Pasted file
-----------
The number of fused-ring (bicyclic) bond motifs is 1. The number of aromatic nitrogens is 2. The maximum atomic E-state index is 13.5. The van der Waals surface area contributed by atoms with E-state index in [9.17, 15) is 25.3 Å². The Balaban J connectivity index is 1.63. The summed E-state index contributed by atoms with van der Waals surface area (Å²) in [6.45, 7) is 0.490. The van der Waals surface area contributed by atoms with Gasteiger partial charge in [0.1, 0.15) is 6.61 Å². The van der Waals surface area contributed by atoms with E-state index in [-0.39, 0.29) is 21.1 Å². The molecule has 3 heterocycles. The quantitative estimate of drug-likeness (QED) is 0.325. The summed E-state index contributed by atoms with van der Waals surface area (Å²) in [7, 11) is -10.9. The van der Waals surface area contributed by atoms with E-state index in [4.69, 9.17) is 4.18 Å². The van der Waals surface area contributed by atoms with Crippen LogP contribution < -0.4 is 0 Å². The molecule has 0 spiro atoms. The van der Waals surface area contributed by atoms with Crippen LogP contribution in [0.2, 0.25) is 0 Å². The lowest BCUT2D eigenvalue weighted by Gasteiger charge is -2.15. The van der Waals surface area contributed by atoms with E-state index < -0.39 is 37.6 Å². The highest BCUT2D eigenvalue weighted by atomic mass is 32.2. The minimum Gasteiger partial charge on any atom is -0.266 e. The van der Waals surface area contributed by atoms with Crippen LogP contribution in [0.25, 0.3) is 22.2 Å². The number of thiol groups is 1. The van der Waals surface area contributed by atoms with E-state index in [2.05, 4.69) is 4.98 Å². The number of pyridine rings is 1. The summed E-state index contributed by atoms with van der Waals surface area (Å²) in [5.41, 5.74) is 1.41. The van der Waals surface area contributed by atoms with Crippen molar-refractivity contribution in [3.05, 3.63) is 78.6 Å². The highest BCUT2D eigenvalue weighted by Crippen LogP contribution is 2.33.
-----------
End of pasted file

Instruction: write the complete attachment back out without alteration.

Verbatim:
The number of fused-ring (bicyclic) bond motifs is 1. The number of aromatic nitrogens is 2. The maximum atomic E-state index is 13.5. The van der Waals surface area contributed by atoms with E-state index in [9.17, 15) is 25.3 Å². The Balaban J connectivity index is 1.63. The summed E-state index contributed by atoms with van der Waals surface area (Å²) in [6.45, 7) is 0.490. The van der Waals surface area contributed by atoms with Gasteiger partial charge in [0.1, 0.15) is 6.61 Å². The van der Waals surface area contributed by atoms with E-state index in [-0.39, 0.29) is 21.1 Å². The molecule has 3 heterocycles. The quantitative estimate of drug-likeness (QED) is 0.325. The summed E-state index contributed by atoms with van der Waals surface area (Å²) in [7, 11) is -10.9. The van der Waals surface area contributed by atoms with E-state index in [4.69, 9.17) is 4.18 Å². The van der Waals surface area contributed by atoms with Crippen LogP contribution < -0.4 is 0 Å². The molecule has 0 spiro atoms. The van der Waals surface area contributed by atoms with Crippen LogP contribution in [0.2, 0.25) is 0 Å². The lowest BCUT2D eigenvalue weighted by Gasteiger charge is -2.15. The van der Waals surface area contributed by atoms with E-state index < -0.39 is 37.6 Å². The highest BCUT2D eigenvalue weighted by atomic mass is 32.2. The minimum Gasteiger partial charge on any atom is -0.266 e. The van der Waals surface area contributed by atoms with Crippen LogP contribution in [0.25, 0.3) is 22.2 Å². The number of thiol groups is 1. The van der Waals surface area contributed by atoms with E-state index in [2.05, 4.69) is 4.98 Å². The number of pyridine rings is 1. The summed E-state index contributed by atoms with van der Waals surface area (Å²) in [5.41, 5.74) is 1.41. The van der Waals surface area contributed by atoms with Crippen molar-refractivity contribution in [3.05, 3.63) is 78.6 Å². The highest BCUT2D eigenvalue weighted by Crippen LogP contribution is 2.33.